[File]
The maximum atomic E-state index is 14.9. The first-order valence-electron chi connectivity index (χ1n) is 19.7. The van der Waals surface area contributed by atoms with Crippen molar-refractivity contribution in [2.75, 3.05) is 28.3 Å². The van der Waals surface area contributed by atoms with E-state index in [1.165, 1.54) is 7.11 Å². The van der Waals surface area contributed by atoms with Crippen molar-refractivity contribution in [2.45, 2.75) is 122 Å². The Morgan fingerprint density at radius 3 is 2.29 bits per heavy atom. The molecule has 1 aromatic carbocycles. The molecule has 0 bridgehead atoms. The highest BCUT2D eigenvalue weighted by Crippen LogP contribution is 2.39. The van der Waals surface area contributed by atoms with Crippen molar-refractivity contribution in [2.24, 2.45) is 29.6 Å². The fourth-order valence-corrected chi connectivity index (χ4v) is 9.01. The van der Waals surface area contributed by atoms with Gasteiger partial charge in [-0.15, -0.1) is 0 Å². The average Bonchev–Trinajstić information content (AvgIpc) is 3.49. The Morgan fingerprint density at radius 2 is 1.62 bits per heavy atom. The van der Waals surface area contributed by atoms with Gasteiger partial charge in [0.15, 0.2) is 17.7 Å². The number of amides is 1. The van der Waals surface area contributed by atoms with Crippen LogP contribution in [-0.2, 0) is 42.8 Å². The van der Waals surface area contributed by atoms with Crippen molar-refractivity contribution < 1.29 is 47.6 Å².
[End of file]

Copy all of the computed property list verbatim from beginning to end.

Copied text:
The maximum atomic E-state index is 14.9. The first-order valence-electron chi connectivity index (χ1n) is 19.7. The van der Waals surface area contributed by atoms with Crippen molar-refractivity contribution in [2.75, 3.05) is 28.3 Å². The van der Waals surface area contributed by atoms with E-state index in [1.165, 1.54) is 7.11 Å². The van der Waals surface area contributed by atoms with Crippen molar-refractivity contribution in [2.45, 2.75) is 122 Å². The Morgan fingerprint density at radius 3 is 2.29 bits per heavy atom. The molecule has 1 aromatic carbocycles. The molecule has 0 bridgehead atoms. The highest BCUT2D eigenvalue weighted by Crippen LogP contribution is 2.39. The van der Waals surface area contributed by atoms with Crippen molar-refractivity contribution in [2.24, 2.45) is 29.6 Å². The fourth-order valence-corrected chi connectivity index (χ4v) is 9.01. The van der Waals surface area contributed by atoms with Gasteiger partial charge in [-0.15, -0.1) is 0 Å². The average Bonchev–Trinajstić information content (AvgIpc) is 3.49. The Morgan fingerprint density at radius 2 is 1.62 bits per heavy atom. The van der Waals surface area contributed by atoms with Gasteiger partial charge in [0.15, 0.2) is 17.7 Å². The number of amides is 1. The van der Waals surface area contributed by atoms with Crippen LogP contribution in [-0.2, 0) is 42.8 Å². The van der Waals surface area contributed by atoms with Crippen molar-refractivity contribution < 1.29 is 47.6 Å².